He first submitted his designs in early 2020, just as he was reading about how Wuhan, China — a city of roughly 8.5 million people — was shutting down because of Covid-19. He couldn’t imagine that; it would be like New York City doing the same. Once that happened too, he began to see pop-up hospitals similar to the one he had conceived for “Doppelganger.”
Now it has taken on an eerie resonance. Set vaguely in the first half of the 20th century, the production, with its rows and rows of beds, seems like a darkly familiar sight, especially to New Yorkers. And, Levine said, the isolation of a temporary hospital — whether during a war, as in “Doppelganger,” or somewhere like the Javits Center in the early days of the pandemic — is supported, even amplified, by Schubert’s music.
“There’s something lonely about these songs,” Levine said, “and there’s something quite lonely about this space.”
Kaufmann will be lightly amplified, but the concept of “Doppelganger” still relies on a performer with his immense presence, Audi said. “You need a personality like this,” he added, “because he’s alone onstage, and this is all taking place inside his head.”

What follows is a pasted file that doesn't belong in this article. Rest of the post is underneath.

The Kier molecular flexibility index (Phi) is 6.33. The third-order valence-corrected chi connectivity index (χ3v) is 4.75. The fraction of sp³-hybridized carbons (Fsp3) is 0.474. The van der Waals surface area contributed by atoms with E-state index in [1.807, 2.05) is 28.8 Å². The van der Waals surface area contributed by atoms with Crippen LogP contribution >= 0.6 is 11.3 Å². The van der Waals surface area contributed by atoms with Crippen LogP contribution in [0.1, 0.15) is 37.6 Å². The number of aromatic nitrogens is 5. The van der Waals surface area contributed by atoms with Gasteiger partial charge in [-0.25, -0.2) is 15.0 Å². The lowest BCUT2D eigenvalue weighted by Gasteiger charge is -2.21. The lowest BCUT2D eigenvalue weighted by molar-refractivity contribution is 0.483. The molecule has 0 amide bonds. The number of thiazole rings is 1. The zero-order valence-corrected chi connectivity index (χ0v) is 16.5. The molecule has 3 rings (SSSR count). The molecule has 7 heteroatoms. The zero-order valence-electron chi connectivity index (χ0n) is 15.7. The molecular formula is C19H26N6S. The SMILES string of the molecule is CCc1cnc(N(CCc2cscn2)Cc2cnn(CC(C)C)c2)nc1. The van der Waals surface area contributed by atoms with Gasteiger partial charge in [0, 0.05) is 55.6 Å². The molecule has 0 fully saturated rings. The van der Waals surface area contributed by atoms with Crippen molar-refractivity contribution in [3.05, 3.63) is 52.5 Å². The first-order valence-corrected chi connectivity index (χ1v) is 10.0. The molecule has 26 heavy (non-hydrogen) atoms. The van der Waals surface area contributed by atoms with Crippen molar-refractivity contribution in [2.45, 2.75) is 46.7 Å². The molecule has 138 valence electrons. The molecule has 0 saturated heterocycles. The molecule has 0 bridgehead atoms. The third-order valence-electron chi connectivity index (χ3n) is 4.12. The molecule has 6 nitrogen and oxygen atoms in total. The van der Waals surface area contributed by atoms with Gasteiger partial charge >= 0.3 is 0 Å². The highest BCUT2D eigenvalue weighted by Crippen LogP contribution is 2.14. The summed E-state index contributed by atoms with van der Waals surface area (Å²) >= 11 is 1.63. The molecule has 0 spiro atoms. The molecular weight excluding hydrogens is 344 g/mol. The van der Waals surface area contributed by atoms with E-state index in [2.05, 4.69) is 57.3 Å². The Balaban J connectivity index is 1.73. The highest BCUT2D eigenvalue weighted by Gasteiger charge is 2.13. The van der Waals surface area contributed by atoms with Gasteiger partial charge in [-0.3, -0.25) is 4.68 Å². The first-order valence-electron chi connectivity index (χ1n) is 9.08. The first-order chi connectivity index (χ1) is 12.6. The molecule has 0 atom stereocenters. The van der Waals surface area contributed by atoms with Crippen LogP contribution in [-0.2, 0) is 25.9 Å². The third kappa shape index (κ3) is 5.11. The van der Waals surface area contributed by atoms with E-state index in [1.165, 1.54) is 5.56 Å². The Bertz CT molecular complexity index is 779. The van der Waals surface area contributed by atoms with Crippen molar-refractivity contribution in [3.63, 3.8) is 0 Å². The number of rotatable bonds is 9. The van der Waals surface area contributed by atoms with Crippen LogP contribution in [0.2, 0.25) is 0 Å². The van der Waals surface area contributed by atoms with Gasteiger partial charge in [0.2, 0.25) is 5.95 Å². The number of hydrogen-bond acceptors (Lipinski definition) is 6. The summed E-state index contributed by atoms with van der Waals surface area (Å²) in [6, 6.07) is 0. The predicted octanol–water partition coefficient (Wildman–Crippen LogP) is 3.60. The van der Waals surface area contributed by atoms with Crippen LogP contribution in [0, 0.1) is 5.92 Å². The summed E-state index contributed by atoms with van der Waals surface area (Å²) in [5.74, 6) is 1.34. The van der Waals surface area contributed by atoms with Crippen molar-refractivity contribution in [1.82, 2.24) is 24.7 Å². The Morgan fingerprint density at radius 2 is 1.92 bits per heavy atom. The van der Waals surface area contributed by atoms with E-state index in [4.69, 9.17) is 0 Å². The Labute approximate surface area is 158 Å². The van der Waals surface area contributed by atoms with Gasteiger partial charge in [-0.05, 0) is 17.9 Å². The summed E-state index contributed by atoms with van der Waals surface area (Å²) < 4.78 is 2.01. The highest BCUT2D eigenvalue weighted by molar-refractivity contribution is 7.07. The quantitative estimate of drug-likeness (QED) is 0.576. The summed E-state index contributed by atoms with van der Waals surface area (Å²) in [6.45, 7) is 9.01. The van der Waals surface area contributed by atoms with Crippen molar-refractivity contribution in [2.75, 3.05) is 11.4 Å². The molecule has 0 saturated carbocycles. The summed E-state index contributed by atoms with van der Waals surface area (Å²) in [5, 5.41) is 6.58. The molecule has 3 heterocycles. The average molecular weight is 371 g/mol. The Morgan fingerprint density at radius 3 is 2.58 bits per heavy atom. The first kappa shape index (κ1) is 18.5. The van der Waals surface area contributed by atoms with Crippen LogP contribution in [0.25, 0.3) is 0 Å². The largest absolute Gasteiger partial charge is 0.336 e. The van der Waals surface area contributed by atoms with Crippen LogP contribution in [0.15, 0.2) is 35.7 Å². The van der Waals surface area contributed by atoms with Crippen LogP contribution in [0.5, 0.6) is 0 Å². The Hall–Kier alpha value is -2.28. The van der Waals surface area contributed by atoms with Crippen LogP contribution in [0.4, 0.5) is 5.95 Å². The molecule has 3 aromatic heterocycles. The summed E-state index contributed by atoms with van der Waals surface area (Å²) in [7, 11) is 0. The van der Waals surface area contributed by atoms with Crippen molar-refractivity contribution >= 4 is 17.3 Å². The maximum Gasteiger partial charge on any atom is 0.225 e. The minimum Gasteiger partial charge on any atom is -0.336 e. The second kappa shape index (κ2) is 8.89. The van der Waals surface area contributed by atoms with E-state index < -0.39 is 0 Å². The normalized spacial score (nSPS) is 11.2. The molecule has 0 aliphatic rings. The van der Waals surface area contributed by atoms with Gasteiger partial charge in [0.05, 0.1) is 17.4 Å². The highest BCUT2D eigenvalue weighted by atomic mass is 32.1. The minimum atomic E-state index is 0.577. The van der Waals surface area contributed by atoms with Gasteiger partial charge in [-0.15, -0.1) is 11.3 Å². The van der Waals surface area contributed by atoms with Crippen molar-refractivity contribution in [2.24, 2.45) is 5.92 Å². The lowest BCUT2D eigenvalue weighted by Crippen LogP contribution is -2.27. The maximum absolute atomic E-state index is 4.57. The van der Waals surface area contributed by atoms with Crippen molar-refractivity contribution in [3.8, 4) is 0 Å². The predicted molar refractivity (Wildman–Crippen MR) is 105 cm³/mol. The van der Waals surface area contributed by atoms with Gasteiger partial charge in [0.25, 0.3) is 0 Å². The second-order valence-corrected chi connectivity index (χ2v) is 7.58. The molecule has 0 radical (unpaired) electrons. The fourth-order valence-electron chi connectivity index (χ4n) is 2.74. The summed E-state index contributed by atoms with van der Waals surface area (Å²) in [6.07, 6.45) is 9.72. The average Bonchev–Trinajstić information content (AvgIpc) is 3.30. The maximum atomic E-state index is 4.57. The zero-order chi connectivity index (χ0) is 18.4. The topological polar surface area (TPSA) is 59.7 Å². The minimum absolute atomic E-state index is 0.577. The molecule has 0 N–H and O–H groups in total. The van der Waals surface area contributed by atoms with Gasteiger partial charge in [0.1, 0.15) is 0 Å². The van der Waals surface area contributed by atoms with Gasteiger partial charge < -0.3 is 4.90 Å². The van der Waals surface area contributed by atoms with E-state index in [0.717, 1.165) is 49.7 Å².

He won’t be entirely alone. Among the beds will be dancers, who play the parts of fellow soldiers, as well as actors playing hospital workers. And Schubert’s score will be joined by Mathis Nitschke’s original music — which joins the songs together, picking up the harmonic thread of one and transitioning to that of the next. (Deutsch also has a showcase in the form of an interlude pulled from a late Schubert piano sonata.)
All this is possible, Kaufmann said, because “Schwanengesang” isn’t really a cycle. “We’re allowed to do something different with it,” he added, in a collaborative process among friends. “That’s our privilege, that we can present our ideas in a new package.”